For decades ADHD was seen as just a problem of little kids who couldn’t sit still, wouldn’t shut up, and were driving parents and teachers nuts. Increasingly now ADHD is being understood as a problem of the brain’s self-management system, its “executive functions” which affects not just little kids, but also many teenagers and adults.
Executive functions involve getting organized and started on necessary tasks, sustaining focus and effort for work, managing alertness and emotional interference, utilizing short-term working memory, and managing one’s actions without excessive impulsivity. These executive functions are most effectively assessed not by neuropsychological tests, but by careful evaluation of how the child or adult self-manages tasks and interactions of everyday life compared to others of similar age.
About the Author
Thomas E. Brown earned his Ph.D. in Clinical Psychology at Yale University and served on the Yale faculty for 25 years. He is now Director of the Brown Clinic for Attention and Related Disorders in Manhattan Beach, CA, is an elected Fellow of the American Psychological Association, and has published numerous articles and six books on ADHD. His website is www.BrownADHDclinic.com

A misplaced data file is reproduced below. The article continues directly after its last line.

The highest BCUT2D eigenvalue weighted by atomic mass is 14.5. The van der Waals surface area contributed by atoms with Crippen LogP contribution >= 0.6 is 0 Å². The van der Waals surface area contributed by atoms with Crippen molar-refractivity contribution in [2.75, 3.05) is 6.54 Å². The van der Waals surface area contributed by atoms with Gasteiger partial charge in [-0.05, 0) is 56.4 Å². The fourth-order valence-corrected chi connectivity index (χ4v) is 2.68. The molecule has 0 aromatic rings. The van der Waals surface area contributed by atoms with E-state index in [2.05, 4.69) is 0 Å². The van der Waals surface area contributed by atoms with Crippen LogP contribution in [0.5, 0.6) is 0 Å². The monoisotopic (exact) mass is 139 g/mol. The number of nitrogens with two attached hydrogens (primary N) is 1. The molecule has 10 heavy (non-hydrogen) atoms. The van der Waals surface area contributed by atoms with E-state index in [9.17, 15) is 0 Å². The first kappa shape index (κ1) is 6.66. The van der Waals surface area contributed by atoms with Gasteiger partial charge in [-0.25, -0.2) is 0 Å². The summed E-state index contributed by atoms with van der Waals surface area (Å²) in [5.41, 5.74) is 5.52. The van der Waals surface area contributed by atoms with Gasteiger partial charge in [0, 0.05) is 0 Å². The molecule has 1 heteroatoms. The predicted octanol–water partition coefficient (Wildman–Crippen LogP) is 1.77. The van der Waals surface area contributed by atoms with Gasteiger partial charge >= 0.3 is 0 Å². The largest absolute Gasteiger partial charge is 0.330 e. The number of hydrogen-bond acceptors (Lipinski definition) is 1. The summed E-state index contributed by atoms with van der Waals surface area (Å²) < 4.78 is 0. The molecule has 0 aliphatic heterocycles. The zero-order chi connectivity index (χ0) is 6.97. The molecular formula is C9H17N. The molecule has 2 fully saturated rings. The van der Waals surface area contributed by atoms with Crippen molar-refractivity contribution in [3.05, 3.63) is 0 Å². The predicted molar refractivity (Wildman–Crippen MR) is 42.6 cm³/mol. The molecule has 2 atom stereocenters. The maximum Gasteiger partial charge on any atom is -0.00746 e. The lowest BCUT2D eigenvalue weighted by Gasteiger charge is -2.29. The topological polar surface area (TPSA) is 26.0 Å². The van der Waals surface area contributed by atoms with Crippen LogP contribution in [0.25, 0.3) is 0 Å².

Silverstein, MJ, Faraone, SV, Leon, TL, et al. (2020) Relationship Between Executive Function Deficits and DSM-5 Defined ADHD Symptoms. J of Attention Disorders 24 (1) 41-51
Brown, TE (2006) Executive functions and attention deficit hyperactivity disorder: implications of two conflicting views. International J of Disability, Development and Education. 53 (35-46).
Barkley, RA & Fischer M (2011) Predicting impairments in major life activities and occupational functioning in hyperactive children as adults: Self-reported executive function (EF) deficits versus EF tests. Developmental Neuropsychology 36 (137-161).
Willcutt, EG, Doyle, AE, Nigg, JT, et al. (2005) Validity of the Executive Function Theory of ADHD: A Meta-Analytic Review. Biological Psychiatry 57: 1336-1346.